Authentic Swedish Meatballs

"This recipe is one of my earliest food memories. Every Christmas Eve, my family enjoys an authentic Swedish Smorgasbord, of which this is an essential part. My mother still tells tales (and I'm 40) of me as a toddler, standing by the dish of meatballs and eating as many as I could hold. These are not spicy, like most Scandinavian food, but have a great flavor and texture. In fact, they are so soft, that I usually chill the meat mixture before rolling and frying to avoid meatballs with flat sides. I've included the directions for the gravy, which I usually don't make, as it's traditional, but the balls are wonderful without it on any buffet table, or as an addition to a potluck. They are also good cold, straight from the fridge. If you like to do OAMC cooking, these freeze beautifully, in fact, I never make less than 100 meatballs at a time, lightly brown them, then flash freeze to finish later. The traditional recipe calls for a mix of beef, pork, and veal- if you object to veal, they work equally well with an even mix of beef and pork. Don't try to use these as an option for spaghetti, the seasonings just don't match. Prep time does not include chilling the meat mixture or the prepared meatballs."
photo by LifeIsGood photo by LifeIsGood
photo by LifeIsGood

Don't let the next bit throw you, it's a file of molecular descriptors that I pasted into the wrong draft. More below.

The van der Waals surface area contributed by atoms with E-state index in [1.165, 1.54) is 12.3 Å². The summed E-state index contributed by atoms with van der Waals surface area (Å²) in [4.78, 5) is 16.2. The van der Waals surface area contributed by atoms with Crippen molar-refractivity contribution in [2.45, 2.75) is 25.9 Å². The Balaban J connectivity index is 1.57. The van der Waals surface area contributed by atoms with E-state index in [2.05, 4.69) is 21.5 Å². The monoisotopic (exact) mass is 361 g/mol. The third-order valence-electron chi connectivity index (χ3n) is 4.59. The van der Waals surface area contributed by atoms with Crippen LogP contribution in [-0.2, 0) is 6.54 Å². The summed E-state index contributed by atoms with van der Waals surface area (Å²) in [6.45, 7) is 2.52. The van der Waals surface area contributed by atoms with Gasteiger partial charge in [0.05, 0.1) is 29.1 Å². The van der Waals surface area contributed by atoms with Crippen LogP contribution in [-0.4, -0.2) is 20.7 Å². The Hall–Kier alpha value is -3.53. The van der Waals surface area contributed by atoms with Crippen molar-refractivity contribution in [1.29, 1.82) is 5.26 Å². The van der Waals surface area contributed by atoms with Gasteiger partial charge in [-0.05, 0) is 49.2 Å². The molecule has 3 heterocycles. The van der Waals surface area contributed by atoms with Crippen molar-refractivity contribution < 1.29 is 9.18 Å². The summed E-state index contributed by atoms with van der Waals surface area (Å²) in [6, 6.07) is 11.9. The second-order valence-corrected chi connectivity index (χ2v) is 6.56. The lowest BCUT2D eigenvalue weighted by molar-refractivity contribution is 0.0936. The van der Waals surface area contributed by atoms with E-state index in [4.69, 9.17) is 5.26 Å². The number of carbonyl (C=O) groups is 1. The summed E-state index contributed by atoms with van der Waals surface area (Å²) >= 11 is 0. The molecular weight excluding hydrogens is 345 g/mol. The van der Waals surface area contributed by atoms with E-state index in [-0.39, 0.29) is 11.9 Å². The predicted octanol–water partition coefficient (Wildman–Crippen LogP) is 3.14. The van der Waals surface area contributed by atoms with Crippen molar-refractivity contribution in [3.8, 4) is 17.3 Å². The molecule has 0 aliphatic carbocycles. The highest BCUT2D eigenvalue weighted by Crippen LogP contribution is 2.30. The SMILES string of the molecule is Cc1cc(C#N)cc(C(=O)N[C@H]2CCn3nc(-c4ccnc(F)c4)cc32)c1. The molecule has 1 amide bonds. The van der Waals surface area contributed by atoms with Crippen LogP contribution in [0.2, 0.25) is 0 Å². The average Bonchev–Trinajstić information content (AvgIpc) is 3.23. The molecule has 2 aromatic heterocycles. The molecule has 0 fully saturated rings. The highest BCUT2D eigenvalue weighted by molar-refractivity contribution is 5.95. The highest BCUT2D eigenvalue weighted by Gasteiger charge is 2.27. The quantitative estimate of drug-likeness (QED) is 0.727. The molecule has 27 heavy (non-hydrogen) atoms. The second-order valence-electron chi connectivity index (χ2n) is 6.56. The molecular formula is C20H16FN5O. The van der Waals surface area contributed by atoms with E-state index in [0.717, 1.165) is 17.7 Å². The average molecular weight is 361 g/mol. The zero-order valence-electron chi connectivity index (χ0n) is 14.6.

photo by NorthwestGal photo by NorthwestGal
photo by wicked cook 46 photo by wicked cook 46
photo by wicked cook 46 photo by wicked cook 46
photo by Realtor by day, Chef by night photo by Realtor by day, Chef by night
Ready In:




  • Melt butter in a skillet.
  • Saute onions in the butter until golden.
  • Soak the bread crumbs in the milk.
  • To the bread mixture, add the meats, egg, onion, allspice, salt, and pepper. Mix until a smooth texture is achieved.
  • Chill mix for an hour or so, to firm it up.
  • Form mix into meatballs, using 1-2 tablespoons of meat per ball. (these should be smaller than a golf ball). If you are making these on a warm day, you might want to chill the formed balls again, so that you don't get flat sides when you fry them.
  • Heat a large skillet over medium high heat.
  • Melt a small amount of butter (traditional) or oil in the pan.
  • Add enough meatballs to fill the pan very loosely.
  • Shake the pan as you fry the balls, to keep the round shape as they cook. Continue to cook until they are evenly brown on all sides.
  • Remove each batch to a warm platter in the oven, as you fry the rest.
  • If you wish to make the gravy, deglaze the pan with a little water after each batch, and reserve the resulting drippings in a bowl.